Cyclic aeration systems which provide gas bubbles on a cyclic basis are claimed to reduce energy consumption while still providing sufficient gas to effectively scrub the membrane surfaces. To provide for such cyclic operation, such systems normally require complex valve arrangements and control devices which tend to increase initial system cost and ongoing maintenance costs of the complex valve and switching arrangements required. Cyclic frequency is also limited by mechanical valve functioning in large systems. Moreover, cyclic aeration has been found to not effectively refresh the membrane surfaces.
Aspects and embodiments disclosed herein seek to overcome or least ameliorate some of the disadvantages of the prior art or at least provide the public with a useful alternative.
According to an aspect of the present disclosure, there is provided a membrane filtration system. The membrane filtration system comprises a membrane module including a plurality of filtration membranes immersed in a liquid medium, a pulsed gas-lift pump positioned below the membrane module, the pulsed gas-lift pump configured and arranged to deliver a pulsed two-phase gas/liquid flow along surfaces of the plurality of filtration membranes, and an aerator provided in the liquid medium positioned below the membrane module.
In some embodiments the membrane module comprises a membrane mat.
In some embodiments the system further comprises a plurality of membrane mats, and the pulsed gas-lift pump may be configured to deliver a pulsed two-phase gas/liquid flow comprising a gas slug to adjacent membrane mats.
In some embodiments the pulsed gas-lift pump has no moving parts.
In some embodiments the two-phase gas/liquid flow comprises a gas slug having a width longitudinally extending substantially across a width of the membrane module.
In some embodiments the system comprises a plurality of membrane modules and the pulsed gas-lift pump may be configured and arranged to deliver the pulsed two-phase gas/liquid flow to the plurality of membrane modules.
In some embodiments the pulsed gas-lift pump is positioned below and apart from the membrane module.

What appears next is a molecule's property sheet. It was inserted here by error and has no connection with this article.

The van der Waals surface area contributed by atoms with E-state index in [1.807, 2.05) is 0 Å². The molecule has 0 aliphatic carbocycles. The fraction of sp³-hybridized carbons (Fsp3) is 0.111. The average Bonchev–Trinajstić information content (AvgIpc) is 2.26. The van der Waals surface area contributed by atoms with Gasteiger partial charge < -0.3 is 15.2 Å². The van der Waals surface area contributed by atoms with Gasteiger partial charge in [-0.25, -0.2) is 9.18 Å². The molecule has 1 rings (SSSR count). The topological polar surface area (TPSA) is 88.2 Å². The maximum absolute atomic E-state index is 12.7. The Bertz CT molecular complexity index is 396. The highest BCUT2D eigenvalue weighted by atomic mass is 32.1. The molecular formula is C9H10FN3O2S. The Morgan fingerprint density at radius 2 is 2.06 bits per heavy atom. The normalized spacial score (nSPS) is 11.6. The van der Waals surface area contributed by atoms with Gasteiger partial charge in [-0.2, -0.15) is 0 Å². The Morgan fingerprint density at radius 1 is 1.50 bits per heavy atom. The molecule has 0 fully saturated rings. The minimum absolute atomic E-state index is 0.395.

In some embodiments the pulsed gas-lift pump is configured to deliver randomly timed two-phase gas/liquid flow pulses while being supplied with an essentially constant supply of gas.
In some embodiments the pulsed gas-lift pump is further configured to deliver two-phase gas/liquid flow pulses which are random in one of magnitude and duration.
In some embodiments the pulsed gas-lift pump and the aerator are supplied with gas from a common source of gas.
In some embodiments the system further comprises means for breaking up scum and/or dehydrated sludge accumulation within the pulsed gas-lift pump.
According to another aspect, there is provided a method of cleaning filtration membranes located in a vessel containing liquid in which the filtration membranes are immersed. The method comprises providing an essentially constant supply of gas to a gas-lift pump positioned below the filtration membranes to produce pulses of a two-phase gas/liquid mixture within the vessel.
In some embodiments the pulses are produced at a generally random frequency.
In some embodiments the method further comprises producing the pulses with one of a generally random magnitude and a generally random duration.
In some embodiments the method further comprises supplementing the pulses with an essentially constant gas/liquid flow through the filtration membranes.
In some embodiments the method further comprises breaking up scum and/or dehydrated sludge accumulation within the gas-lift pump.
In some embodiments the method further comprises producing gas bubbles in the liquid from a gas diffuser positioned below the filtration membranes.
In some embodiments the gas bubbles do not contact the filtration membranes.